Wickerjack, a Dungeons & Dragons fifth edition adventure from Cryptwright, feels folkloric, without actually being folklore—a tricky proposition. This Dungeons & Dragons 5e adventure is purpose-built for a Halloween or Thanksgiving game, so it works hard to achieve authenticity. And it achieves its aim.
Since this is meant to be folkloric, it contains a harvest festival, wolf attacks, magic trees, a witch, and other tropes of the Fall festival horror milieu, but are used with originality.
This adventure is quite flexible, allowing a savvy DM to start and end their game in a variety of ways. This flexibility is on display throughout in the exposition, adventure hooks, and ideas. There’s a wonderfully detailed historical timeline that truly immerses you in how long the town has weathered its curse. That sometimes gives Wickerjack a Stephen King-esque feel.
The story revolves around the Cherrywood Annual Harvest Festival and Wickerjack, an ArchFey with easy to misunderstand motivations, some of which can be construed as evil. Wickerjack visits the prime material plane to, among other things, abduct children and grant boons to petitioners deemed worthy. When Wickerjack and his Amber Court are not in Cherrywood, the Winter Court is there and at odds with Wickerjack’s goals.
When taken as a whole, the adventure could be overwhelming to an inexperienced DM. But taken as intended—using the parts that fit your specific story—and only those parts—it becomes a very powerful and functional adventure set. You want werewolves? Done. Witches? Yes. Sea monsters. Fey. Ghosts. Curses. Even a slasher. All ready for reassembly into YOUR perfect Halloween adventure.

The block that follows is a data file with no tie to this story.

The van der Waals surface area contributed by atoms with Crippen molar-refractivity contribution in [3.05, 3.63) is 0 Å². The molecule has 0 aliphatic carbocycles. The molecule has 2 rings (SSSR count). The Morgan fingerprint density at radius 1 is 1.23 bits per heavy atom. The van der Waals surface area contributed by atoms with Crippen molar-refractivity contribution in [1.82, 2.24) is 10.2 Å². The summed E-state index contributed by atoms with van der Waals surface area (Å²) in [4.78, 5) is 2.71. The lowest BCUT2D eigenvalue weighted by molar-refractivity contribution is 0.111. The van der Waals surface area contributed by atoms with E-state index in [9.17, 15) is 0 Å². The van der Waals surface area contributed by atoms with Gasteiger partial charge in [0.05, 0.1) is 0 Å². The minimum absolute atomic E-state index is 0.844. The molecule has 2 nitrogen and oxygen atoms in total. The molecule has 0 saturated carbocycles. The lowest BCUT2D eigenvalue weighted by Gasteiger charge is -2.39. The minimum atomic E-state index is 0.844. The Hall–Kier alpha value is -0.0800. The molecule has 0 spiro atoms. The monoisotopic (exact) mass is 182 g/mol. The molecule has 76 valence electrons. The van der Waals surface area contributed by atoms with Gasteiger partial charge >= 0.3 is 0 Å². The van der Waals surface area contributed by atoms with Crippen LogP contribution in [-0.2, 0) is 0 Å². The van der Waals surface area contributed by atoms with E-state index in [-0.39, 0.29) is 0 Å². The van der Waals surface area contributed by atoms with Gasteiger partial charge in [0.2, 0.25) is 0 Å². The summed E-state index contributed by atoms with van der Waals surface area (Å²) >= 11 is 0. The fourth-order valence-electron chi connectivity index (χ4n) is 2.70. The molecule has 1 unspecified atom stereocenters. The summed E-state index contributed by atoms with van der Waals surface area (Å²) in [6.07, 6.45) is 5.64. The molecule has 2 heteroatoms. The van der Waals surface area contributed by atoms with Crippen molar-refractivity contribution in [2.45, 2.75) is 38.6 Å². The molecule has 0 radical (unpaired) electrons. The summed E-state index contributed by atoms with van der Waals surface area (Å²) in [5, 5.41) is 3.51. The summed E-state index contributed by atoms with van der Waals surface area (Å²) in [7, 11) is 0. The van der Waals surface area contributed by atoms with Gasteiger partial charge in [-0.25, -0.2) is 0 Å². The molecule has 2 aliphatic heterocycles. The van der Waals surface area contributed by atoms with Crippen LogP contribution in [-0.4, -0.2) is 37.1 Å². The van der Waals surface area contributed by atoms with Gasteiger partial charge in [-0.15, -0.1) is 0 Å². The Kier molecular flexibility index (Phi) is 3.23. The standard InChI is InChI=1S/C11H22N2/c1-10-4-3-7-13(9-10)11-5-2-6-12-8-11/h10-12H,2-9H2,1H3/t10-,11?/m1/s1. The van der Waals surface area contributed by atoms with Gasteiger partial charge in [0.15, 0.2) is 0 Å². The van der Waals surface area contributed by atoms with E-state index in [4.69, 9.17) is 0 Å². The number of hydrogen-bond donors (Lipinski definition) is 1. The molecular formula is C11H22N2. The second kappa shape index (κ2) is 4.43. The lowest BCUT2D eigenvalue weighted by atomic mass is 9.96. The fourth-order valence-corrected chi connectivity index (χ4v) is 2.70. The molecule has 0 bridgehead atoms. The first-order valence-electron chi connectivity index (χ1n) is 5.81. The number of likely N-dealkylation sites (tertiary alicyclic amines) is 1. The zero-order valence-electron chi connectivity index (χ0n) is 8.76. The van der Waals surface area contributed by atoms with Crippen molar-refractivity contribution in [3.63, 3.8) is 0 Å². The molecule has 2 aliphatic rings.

The characters, from Wickerjack and his Amber Court, to the Winter Court, they are counter-antagonists. Everyone is in a complex web of dangers and deceits. Everyone is a foil to someone else. Tensions, whether forward or under the surface, are amped up to 11.
The locations are all exactly what you want: a mill, graveyard, ruins of a chateau, meadery, wharf, Huntsman’s shack, bee farm (a personal favorite), orchard, et al.
WickerJack’s description is tasty: “Jack is invisible except by moonlight so he travels with a couple swarms who illuminate him. A towering stick figure made of dry rotted branches and a pumpkin over his decrepit face, a welcoming smile cut in. This ends up more disturbing than he intends.” He is a complex and deep character—as is this adventure.
There’s a dearth of art in portions of the book. Much of the art is filtered stock. Yes, they work, but I’d like to have seen both more quantity and more variety. The descriptions of characters, like Wickerjack’s Court, are delicious. There should be illustrations of most of them. There are region maps and battle maps aplenty, including a town map that reminds you how small Cherrywood is. Battlemaps are here for many of the scenarios and are excellent.
WHO’S THIS FOR?
For 3-5 4th-level characters. DMs who want to bring a seasonal flare to their campaigns, or to run a one-shot around the autumn holidays. It’s created in such a way that any number of smaller hooks can be their own stories. The intertwining stories often make you feel like you’re in a Grimm’s fairy tale.
To my surprise, there’s an accompanying recipe book. I haven’t yet made any of the recipes, but I’m intrigued enough to try! If anyone has made them, share your thoughts.
|Chris Valentine||Story, Writing, Editing, Layout, Design, Character Art||@cryptwright||@cryptwright|
|Trevor Dustin||Proofreading & Editing, Playtester|
|Jason Nielson||Proofreading & Editing, Playtester|
|Rebecca Valentine||Proofreading & Editing, Playtester|
|Nathanaël Roux||Art & Assets for Layout, Playtester||@freeners|
|Tedandres Mateo Valenzuela||Playtester|
|Tom Cartos||Maps & Map Assets||@CartosTomemail@example.com||@tomcartos|
|The Forgotten Adventures||Maps & Map Assets||@FrgtnAdventures||@forgotten_adventures||@theforgottenadventures|